Security is more complicated because projects may need to guard against both logical and physical attack, and the overhead of security in such a contained environment limit our options further. Battery is part of the attack surface, an attacker may execute a large sets of tasks in order to deplete the target motes battery, known “sleep deprivation torture” (Stajano). All this has resulted in the emergence of new approaches.
One needs to identify sensors and challenge them. Keys can be generated from abnormalities in hardware memory, that are consistent enough between power-ups to offer a unique key, after some “fuzzy extraction processing”. This is called a PUF (Physically Unclonable Function), they’ve been around since around 2007 and are commercially available. Interestingly, these PUFs have begun to appear in other use cases, for example, to tie the execution of software to a specific piece of hardware. Using a PUF fingerprint allows us to authenticate the device. It can also be used with elliptic curve cryptography.
Public key cryptography libraries for sensor networks, such as TinyECC, use elliptic curves algorithms for computational efficiency. TinyECC is easily configurable, providing execution time and resource consumption tailored for the constrained environment. When maximum efficiency of energy consumption is a requirement, mote boards with hardware encryption are used.
Using TinyECC with on-board generation of an asymmetric key pair (private and public) where the client retains the private key and sends the public key to the server through a protected channel. The protected channel would use an SSL/TLS tunnel between device and server.
One of the 2014 predictions from Symantech is the internet of things will become a magnet for hackers. There have been recent viruses found exploiting un-patched vulnerabilities in routers, Set Top Boxes and such devices. IoT viruses already exist. This IETF security analysis of 6LoWPAN is a must-read for anyone interested in the topic. Anyone considering IoT security should also have a look at patch management.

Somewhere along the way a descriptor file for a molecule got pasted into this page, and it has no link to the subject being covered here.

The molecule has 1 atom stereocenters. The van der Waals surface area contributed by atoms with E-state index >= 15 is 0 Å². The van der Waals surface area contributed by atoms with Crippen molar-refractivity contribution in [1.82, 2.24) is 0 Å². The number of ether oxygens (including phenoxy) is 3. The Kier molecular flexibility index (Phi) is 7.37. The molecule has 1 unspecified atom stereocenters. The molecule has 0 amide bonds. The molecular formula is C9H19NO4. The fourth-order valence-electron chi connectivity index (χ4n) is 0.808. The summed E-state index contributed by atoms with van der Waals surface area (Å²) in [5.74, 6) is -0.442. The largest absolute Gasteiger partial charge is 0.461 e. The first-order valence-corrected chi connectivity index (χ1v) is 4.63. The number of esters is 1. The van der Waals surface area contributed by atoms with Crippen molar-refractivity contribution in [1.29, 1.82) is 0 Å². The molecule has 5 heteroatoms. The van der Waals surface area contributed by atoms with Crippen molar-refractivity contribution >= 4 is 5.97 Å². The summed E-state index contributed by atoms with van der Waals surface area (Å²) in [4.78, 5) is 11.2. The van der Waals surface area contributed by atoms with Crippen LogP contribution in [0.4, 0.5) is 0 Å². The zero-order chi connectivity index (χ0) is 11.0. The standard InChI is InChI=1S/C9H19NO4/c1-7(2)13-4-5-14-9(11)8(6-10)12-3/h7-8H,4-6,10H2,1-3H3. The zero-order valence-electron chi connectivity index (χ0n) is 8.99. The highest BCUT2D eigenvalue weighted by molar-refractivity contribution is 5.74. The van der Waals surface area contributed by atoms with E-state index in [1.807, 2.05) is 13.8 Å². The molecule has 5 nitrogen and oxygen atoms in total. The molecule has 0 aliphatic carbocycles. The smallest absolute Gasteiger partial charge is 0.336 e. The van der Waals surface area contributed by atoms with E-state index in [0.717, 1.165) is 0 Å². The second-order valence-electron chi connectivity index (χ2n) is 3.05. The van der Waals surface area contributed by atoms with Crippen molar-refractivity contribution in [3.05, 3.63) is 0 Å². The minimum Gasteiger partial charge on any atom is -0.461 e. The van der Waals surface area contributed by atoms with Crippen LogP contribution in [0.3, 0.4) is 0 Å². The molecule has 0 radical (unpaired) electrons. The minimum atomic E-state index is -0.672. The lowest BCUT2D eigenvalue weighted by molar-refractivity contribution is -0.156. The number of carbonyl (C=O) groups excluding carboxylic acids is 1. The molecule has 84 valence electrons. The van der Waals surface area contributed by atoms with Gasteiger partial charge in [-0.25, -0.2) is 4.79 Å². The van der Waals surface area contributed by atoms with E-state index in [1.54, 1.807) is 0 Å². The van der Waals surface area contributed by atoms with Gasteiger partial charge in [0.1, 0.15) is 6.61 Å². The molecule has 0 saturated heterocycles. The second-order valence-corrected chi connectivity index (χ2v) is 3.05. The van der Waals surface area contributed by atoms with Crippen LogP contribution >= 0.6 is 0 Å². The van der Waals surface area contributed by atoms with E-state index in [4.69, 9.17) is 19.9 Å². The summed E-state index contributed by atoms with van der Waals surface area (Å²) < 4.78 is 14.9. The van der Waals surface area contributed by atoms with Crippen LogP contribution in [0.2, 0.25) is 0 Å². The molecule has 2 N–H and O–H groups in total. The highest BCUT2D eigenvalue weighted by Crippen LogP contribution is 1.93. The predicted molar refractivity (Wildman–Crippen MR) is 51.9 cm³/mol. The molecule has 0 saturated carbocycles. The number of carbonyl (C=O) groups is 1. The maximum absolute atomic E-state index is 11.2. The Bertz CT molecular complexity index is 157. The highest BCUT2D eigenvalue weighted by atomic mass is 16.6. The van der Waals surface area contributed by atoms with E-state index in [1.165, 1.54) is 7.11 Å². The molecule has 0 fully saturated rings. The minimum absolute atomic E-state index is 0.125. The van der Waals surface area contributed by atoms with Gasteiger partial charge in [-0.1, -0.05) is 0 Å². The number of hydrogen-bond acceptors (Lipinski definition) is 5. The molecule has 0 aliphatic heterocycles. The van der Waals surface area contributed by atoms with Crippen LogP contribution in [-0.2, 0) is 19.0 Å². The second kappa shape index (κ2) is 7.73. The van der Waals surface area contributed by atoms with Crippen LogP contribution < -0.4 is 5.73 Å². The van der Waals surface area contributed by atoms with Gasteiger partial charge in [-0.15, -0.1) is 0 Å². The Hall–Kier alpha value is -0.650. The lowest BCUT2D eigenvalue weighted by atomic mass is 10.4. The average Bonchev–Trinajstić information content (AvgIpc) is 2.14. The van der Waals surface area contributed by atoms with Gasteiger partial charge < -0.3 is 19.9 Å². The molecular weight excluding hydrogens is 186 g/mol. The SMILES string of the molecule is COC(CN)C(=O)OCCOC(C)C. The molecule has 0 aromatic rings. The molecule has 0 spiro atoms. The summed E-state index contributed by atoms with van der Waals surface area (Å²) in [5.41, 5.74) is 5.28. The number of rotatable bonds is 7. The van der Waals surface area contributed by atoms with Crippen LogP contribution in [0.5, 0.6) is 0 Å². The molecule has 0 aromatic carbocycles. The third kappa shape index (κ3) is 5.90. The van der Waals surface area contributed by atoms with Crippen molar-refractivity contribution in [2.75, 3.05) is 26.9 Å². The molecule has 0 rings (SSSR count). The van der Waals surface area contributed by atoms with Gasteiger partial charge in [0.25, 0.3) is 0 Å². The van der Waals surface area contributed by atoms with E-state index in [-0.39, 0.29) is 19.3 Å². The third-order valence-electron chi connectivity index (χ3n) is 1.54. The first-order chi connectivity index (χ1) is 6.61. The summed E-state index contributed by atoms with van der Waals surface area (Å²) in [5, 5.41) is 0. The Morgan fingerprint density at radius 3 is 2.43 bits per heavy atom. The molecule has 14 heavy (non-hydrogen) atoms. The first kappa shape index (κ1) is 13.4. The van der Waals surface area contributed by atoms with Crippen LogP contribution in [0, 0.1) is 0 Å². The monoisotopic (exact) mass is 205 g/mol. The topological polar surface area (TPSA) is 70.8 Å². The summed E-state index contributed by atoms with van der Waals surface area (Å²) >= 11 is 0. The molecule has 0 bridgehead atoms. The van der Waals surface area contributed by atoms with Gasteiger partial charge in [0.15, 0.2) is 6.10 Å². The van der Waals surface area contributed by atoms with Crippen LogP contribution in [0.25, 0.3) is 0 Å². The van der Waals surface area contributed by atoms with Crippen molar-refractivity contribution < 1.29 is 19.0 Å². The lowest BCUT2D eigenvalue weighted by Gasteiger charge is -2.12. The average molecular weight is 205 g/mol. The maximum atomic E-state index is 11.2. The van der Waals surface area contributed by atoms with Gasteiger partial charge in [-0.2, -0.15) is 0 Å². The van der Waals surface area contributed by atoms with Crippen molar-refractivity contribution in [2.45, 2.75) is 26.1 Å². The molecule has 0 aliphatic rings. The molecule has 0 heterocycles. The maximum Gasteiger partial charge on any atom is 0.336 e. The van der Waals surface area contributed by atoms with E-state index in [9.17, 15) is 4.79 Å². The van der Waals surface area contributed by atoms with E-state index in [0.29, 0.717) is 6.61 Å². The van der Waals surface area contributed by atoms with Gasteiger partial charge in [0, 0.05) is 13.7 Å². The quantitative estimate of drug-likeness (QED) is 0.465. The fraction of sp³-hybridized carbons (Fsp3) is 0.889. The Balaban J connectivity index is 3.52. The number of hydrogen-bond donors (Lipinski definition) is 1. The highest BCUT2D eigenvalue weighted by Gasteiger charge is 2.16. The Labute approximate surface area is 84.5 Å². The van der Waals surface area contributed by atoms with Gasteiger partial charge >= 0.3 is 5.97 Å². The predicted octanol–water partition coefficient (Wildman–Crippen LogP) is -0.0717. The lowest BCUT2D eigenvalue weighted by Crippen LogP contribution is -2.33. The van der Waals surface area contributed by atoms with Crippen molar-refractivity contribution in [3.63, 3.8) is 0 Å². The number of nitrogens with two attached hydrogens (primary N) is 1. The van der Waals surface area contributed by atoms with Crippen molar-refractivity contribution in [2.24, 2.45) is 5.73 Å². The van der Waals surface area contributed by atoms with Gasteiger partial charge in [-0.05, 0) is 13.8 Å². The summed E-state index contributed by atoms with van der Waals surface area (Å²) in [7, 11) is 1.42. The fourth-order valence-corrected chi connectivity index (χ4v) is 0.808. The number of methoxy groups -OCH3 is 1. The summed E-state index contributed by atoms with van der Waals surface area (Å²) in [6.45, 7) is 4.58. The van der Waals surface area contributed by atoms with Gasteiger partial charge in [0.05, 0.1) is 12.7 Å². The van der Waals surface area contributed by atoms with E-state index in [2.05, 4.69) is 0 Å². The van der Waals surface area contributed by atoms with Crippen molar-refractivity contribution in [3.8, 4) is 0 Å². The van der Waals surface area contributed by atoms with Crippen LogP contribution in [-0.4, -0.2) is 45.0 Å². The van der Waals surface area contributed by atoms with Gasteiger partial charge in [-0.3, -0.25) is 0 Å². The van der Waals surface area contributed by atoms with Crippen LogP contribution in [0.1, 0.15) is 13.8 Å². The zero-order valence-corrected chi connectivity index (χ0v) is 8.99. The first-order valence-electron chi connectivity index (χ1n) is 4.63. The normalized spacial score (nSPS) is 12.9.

Security may not be important to every IoT project. R+D projects should turn into products so it’s better to think about security early because it impacts the choice of stack. There are lots of options and lots to read.
It’s typical for projects to secure the back haul communication between our laptops, mobiles, tablets and a network of sensors via the Broker app, by implementing TLS/SSL. Mosquitto supports TLS. I will talk about Mosquitto in a later post. Other security options are considered for communication between the broker and sensor network clients.
Usually the security setup is defined by ones choice of hardware/software vendor.
It is possible to have lots of sensors in your home. The next question is how do you interact with them. Tablets and mobile combine with voice and motion sensors to offer multimodality. Siri demonstrated voice UI is now possible. Speech recognition involves local ANR libraries and remote cloud services. Android offers a Google cloud speech-to-text service. We’ve moved from keyboards, to mice, to pinch, zoom and swipe gestures and to voice. The combination of sensor networks and artificial intelligence (read Mahout) offers the possibility for a revolution in UX. Complex UX will be required to deliver on the internet of things promise. Many user-context engines need to be built and work determining the appropriate human-computer interface in a given context has only begun.
UX is becoming more complex and practitioners need to be creative and knowledgable in technology, biology, the social and human sciences and industrial design. The difficulty introducing new interfaces is all interfaces need to be obvious to the user, supporting features using an indirect help context is a disaster.